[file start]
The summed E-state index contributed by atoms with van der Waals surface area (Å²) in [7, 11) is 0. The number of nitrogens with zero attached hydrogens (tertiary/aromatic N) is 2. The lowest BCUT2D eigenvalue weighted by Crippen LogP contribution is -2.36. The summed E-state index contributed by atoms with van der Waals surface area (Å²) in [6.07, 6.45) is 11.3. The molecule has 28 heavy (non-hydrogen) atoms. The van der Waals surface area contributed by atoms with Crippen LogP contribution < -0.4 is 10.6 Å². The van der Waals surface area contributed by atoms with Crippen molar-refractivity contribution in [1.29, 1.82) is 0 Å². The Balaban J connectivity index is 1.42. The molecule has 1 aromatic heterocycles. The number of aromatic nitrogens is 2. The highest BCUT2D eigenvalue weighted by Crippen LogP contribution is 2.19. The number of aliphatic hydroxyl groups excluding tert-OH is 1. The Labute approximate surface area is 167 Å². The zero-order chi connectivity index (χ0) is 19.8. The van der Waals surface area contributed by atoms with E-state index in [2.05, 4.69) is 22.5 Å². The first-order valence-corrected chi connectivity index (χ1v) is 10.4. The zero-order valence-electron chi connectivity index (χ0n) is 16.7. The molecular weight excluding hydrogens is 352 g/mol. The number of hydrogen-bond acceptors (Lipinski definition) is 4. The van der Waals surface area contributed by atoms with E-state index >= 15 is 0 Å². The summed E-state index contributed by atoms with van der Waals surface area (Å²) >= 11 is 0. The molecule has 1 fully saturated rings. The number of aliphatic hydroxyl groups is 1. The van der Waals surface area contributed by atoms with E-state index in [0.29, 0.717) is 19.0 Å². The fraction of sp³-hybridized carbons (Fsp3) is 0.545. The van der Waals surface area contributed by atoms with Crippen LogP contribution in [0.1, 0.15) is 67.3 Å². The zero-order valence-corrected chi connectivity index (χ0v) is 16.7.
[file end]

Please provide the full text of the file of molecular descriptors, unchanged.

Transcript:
The summed E-state index contributed by atoms with van der Waals surface area (Å²) in [7, 11) is 0. The number of nitrogens with zero attached hydrogens (tertiary/aromatic N) is 2. The lowest BCUT2D eigenvalue weighted by Crippen LogP contribution is -2.36. The summed E-state index contributed by atoms with van der Waals surface area (Å²) in [6.07, 6.45) is 11.3. The molecule has 28 heavy (non-hydrogen) atoms. The van der Waals surface area contributed by atoms with Crippen LogP contribution < -0.4 is 10.6 Å². The van der Waals surface area contributed by atoms with Crippen molar-refractivity contribution in [1.29, 1.82) is 0 Å². The Balaban J connectivity index is 1.42. The molecule has 1 aromatic heterocycles. The number of aromatic nitrogens is 2. The highest BCUT2D eigenvalue weighted by Crippen LogP contribution is 2.19. The number of aliphatic hydroxyl groups excluding tert-OH is 1. The Labute approximate surface area is 167 Å². The zero-order chi connectivity index (χ0) is 19.8. The van der Waals surface area contributed by atoms with E-state index in [2.05, 4.69) is 22.5 Å². The first-order valence-corrected chi connectivity index (χ1v) is 10.4. The zero-order valence-electron chi connectivity index (χ0n) is 16.7. The molecular weight excluding hydrogens is 352 g/mol. The number of hydrogen-bond acceptors (Lipinski definition) is 4. The van der Waals surface area contributed by atoms with E-state index >= 15 is 0 Å². The summed E-state index contributed by atoms with van der Waals surface area (Å²) >= 11 is 0. The molecule has 1 fully saturated rings. The number of aliphatic hydroxyl groups is 1. The van der Waals surface area contributed by atoms with E-state index in [0.29, 0.717) is 19.0 Å². The fraction of sp³-hybridized carbons (Fsp3) is 0.545. The van der Waals surface area contributed by atoms with Crippen LogP contribution in [0.1, 0.15) is 67.3 Å². The zero-order valence-corrected chi connectivity index (χ0v) is 16.7.